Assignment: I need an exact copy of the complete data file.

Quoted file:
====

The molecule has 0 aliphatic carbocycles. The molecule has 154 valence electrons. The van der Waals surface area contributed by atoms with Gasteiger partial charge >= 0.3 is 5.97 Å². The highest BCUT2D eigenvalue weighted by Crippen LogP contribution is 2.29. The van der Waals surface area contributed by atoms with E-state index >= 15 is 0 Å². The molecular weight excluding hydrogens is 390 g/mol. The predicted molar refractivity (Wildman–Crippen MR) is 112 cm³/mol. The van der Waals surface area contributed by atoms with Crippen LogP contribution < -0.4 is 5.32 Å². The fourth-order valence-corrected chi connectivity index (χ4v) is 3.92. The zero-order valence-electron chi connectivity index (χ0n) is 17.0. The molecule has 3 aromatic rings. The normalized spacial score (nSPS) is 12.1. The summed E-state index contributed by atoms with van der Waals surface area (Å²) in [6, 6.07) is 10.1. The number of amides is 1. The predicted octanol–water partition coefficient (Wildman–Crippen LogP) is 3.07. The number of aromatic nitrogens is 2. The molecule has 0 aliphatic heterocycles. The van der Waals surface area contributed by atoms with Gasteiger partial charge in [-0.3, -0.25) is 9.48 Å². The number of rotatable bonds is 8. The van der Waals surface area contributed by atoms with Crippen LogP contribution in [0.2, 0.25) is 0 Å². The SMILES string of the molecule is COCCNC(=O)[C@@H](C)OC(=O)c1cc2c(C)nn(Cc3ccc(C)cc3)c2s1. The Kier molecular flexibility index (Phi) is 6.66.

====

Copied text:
The molecule has 0 aliphatic carbocycles. The molecule has 154 valence electrons. The van der Waals surface area contributed by atoms with Gasteiger partial charge >= 0.3 is 5.97 Å². The highest BCUT2D eigenvalue weighted by Crippen LogP contribution is 2.29. The van der Waals surface area contributed by atoms with E-state index >= 15 is 0 Å². The molecular weight excluding hydrogens is 390 g/mol. The predicted molar refractivity (Wildman–Crippen MR) is 112 cm³/mol. The van der Waals surface area contributed by atoms with Crippen LogP contribution < -0.4 is 5.32 Å². The fourth-order valence-corrected chi connectivity index (χ4v) is 3.92. The zero-order valence-electron chi connectivity index (χ0n) is 17.0. The molecule has 3 aromatic rings. The normalized spacial score (nSPS) is 12.1. The summed E-state index contributed by atoms with van der Waals surface area (Å²) in [6, 6.07) is 10.1. The number of amides is 1. The predicted octanol–water partition coefficient (Wildman–Crippen LogP) is 3.07. The number of aromatic nitrogens is 2. The molecule has 0 aliphatic heterocycles. The van der Waals surface area contributed by atoms with Gasteiger partial charge in [-0.3, -0.25) is 9.48 Å². The number of rotatable bonds is 8. The van der Waals surface area contributed by atoms with Crippen LogP contribution in [0.2, 0.25) is 0 Å². The SMILES string of the molecule is COCCNC(=O)[C@@H](C)OC(=O)c1cc2c(C)nn(Cc3ccc(C)cc3)c2s1. The Kier molecular flexibility index (Phi) is 6.66.